We are faced with unbridled opportunities – let us embrace them.  The affects of our programs may take months, years to see…but let us plant the seed tonight.  Jaycees…Founder and Past President Henry Giessenbier said, “In your hands lies the destiny of a great organization.  Let us build it to national prominence and let us not fail in that task.”

United States Jaycees, I believe in you with all my heart and all my soul.  Let us prove this year, we are the premier young people’s organization in America…and let us not fail in that task.  Thank you.

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April 29, 2009 Posted by | Junior Chamber of Commerce (Jaycee) Speeches | , , , , , , , | Leave a comment

Speech to the South Carolina Jaycees Fall 1993

South Carolina Junior Chamber of Commerce

Fall Board of Directors Meeting

Columbia, South Carolina

Sunday, November 14, 1993

 

South Carolina Jaycees, it’s great to be home.  Live from St. George, S.C. the cultural Mecca of the South.  When I arrived on Friday evening, I had pretty much prepared my opening and closing remarks.  However, I have always thought, the best talks I gave you were the ones from the heart.  Sitting at the table yesterday, I listened as one of my Jaycee Heroes – Robby Dawkins addressed our Jaycees.  Robby began by dedicating his speech.  It dawned on me… I’ve never done that and I believe I want to today.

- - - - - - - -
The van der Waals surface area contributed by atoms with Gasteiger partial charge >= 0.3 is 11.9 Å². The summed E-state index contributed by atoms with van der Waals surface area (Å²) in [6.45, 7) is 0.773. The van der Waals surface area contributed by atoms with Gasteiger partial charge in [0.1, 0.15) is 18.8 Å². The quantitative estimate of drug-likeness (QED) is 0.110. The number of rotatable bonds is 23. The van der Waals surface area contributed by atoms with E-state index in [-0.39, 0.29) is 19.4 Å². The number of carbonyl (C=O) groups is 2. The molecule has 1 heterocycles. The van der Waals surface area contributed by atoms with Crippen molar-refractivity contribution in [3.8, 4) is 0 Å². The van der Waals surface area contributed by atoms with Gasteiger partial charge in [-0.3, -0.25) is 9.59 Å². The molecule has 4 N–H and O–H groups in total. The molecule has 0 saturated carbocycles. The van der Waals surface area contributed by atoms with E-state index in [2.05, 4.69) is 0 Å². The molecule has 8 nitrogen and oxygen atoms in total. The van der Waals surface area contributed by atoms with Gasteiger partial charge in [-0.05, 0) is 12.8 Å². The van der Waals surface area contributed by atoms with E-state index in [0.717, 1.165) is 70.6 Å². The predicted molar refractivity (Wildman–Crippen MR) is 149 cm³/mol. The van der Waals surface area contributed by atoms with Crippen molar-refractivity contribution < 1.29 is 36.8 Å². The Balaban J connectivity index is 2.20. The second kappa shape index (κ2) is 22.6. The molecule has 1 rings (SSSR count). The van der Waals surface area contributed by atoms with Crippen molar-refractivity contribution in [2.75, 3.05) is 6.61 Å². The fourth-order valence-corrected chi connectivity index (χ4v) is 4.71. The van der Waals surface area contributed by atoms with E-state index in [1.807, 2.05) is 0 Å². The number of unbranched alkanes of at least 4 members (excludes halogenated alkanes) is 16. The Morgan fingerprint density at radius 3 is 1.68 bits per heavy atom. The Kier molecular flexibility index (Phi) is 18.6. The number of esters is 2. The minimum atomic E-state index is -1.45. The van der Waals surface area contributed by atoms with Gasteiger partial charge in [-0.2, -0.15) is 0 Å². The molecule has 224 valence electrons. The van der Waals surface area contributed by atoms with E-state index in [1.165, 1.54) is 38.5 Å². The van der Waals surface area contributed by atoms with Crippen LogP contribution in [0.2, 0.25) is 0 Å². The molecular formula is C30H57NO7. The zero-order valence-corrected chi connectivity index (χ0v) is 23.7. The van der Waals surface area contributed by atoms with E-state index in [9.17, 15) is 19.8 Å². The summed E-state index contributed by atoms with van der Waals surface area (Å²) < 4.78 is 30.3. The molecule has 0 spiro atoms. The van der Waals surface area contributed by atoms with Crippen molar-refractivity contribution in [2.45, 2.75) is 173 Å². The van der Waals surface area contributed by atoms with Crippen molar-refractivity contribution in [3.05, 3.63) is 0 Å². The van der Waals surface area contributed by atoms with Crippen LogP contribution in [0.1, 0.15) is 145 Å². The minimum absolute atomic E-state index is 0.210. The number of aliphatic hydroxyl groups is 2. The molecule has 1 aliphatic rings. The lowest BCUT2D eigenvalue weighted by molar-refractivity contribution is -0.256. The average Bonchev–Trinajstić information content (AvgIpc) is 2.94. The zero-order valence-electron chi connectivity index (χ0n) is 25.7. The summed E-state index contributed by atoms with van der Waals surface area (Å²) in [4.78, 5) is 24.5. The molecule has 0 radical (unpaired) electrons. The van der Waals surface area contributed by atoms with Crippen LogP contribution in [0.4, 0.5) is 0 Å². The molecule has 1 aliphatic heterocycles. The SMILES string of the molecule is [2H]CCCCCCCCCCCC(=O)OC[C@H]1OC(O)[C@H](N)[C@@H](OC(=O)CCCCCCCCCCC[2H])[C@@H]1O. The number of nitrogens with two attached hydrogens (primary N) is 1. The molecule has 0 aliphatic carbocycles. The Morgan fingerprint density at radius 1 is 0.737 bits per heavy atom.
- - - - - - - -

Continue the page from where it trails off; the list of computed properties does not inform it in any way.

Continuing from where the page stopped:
My first Jaycee speech came some ten years ago when I ran for district director for district three.  Since that time I have given speeches to many different organizations…the Rotary, Kiwanis, Moose, Elks and all of the other animal clubs.  I’ve given talks in 47 states in towns and cities I’ve long forgot.  But in all those times, I’ve never dedicated a speech to an individual.

 

I remember David Duncan, our former state legal counsel and a fellow Rock Hill Jaycee once told me, I’d go far in this organization if I could just learn to speak.  Well, in those ten years, I don’t know if I’ve improved very much, but I certainly have had more podium exposure than David Duncan…sorry David!

 

Portland, Oregon…and being elected national president of our organization was one of the biggest thrills of my life. South Carolina  Lt. Governor Nick Theodore said it best yesterday when he reminded us all that it was the generation of Jaycees who came before us, and many still in this room today, who gave Robby and myself the opportunity we experienced as national presidents of our great organization – The United States Junior Chamber of Commerce.  Many of my family members were unable to attend.  However, the national office captured much of the event and the speeches on video.  I remember my Grandmother Russell, after watching a video, said, “You speak as well as any of those Kennedy boys.”  I told my Grandmother being a Conservative Republican and compared to a Kennedy was not exactly a compliment.